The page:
# Symbols:General

## Contents

## Ellipsis

- $\ldots$ or $\cdots$

An **ellipsis** is used to indicate that there are omitted elements in a set or a sequence whose presence need to be inferred by the reader.

For example:

- $1, 2, \ldots, 10$

is to be understood as meaning:

- $1, 2, 3, 4, 5, 6, 7, 8, 9, 10$

There are two forms of the horizontal **ellipsis**, one on the writing line which is to be used for punctuation separated lists:

- $a, b, \ldots, z$

and one centrally placed in the line, to be used in other circumstances, for example, in expressions assembled using arithmetic operations:

- $a + b + \cdots + k$

There also exist vertically and diagonally arranged ellipses, for use in the structure of matrices:

- $\begin{array}{c} a \\ \vdots \\ b \end{array} \qquad \begin{array}{c} a \\ & \ddots \\ & & b \end{array}$

The $\LaTeX$ code for \(1, 2, \ldots, 10\) is `1, 2, \ldots, 10`

.

The $\LaTeX$ code for \(1 + 2 + \cdots + 10\) is `1 + 2 + \cdots + 10`

.

The $\LaTeX$ code for \(\vdots\) is `\vdots`

.

The $\LaTeX$ code for \(\ddots\) is `\ddots`

.

## Equals

- $x = y$ means
**$x$ is the same object as $y$**, and is read**$x$ equals $y$**, or**$x$ is equal to $y$**.

- $x \ne y$ means
**$x$ is not the same object as $y$**, and is read**$x$ is not equal to $y$**.

The expression:

- $a = b$

means:

- $a$ and $b$ are names for the same object.

The $\LaTeX$ code for \(=\) is `=`

.

The $\LaTeX$ code for \(\ne\) is `\ne`

or `\neq`

.

## Negation

- $\not=, \ \not>, \ \not<, \ \not \ge, \ \not \le, \ \not \in, \ \not \exists, \ \not \subseteq, \ \not \subset, \ \not \supseteq, \ \not \supset$

The above symbols all mean the opposite of the non struck through version of the symbol.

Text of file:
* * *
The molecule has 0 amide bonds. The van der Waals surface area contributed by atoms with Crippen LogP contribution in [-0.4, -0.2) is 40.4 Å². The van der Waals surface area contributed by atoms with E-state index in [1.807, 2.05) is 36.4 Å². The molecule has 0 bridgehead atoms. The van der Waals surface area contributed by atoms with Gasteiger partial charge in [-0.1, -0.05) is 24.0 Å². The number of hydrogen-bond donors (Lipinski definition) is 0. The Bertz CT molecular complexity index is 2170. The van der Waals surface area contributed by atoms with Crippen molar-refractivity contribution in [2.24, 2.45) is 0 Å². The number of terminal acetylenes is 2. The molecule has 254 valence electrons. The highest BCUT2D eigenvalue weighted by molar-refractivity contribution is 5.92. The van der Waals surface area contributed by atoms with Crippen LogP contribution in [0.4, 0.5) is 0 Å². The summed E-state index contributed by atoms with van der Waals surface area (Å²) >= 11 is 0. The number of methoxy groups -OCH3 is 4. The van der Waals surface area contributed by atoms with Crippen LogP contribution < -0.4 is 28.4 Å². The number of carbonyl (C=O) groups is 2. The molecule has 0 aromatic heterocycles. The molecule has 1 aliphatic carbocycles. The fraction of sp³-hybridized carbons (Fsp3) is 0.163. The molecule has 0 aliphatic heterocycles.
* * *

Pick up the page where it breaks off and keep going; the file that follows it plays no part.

For example, $x \not\in S$ means that $x$ is not an element of $S$.

The slash $/$ through a symbol can be used to reverse the meaning of essentially any mathematical symbol (especially relations), although it is used most frequently with those listed above.

- Note
- Using $/$ with
`\subsetneq`

and`\supsetneq`

can be confusing:- $\not \subsetneq, \ \not \supsetneq$

- as the strike through of the symbol as a whole obscures the clarity of the strike through of the equivalence bar on the bottom, and hence should be avoided.

- The constructs
`\not \subsetneqq`

and`\not \supsetneqq`

can be used instead, but these are unwieldy and look suboptimal:- $\not \subsetneqq, \ \not \supsetneqq$

- and it is suggested that a statement that requires this concept be restructured so as to avoid such a construct.

The $\LaTeX$ code for negation is `\not`

followed by the code for whatever symbol you want to negate.

For example, `\not \in`

will render $\not \in$.

Note that several of the above relations also have their own $\LaTeX$ commands for their negations, for example `\ne`

or `\neq`

for `\not =`

, and `\notin`

for `\not \in`

.

## Prime

- $x'$

The symbol $'$ is a general indicator of **another version of** or **another type of** where the specific version or type that is being described is to be defined.

The symbol $x'$ should technically be voiced **x prime**, although colloquially referred to as some variant of **x dash** or **x tick** or whatever can be devised by the ingenuity of the reader.

The $\LaTeX$ code for \(x'\) is `x'`

or `x^{\prime}`

.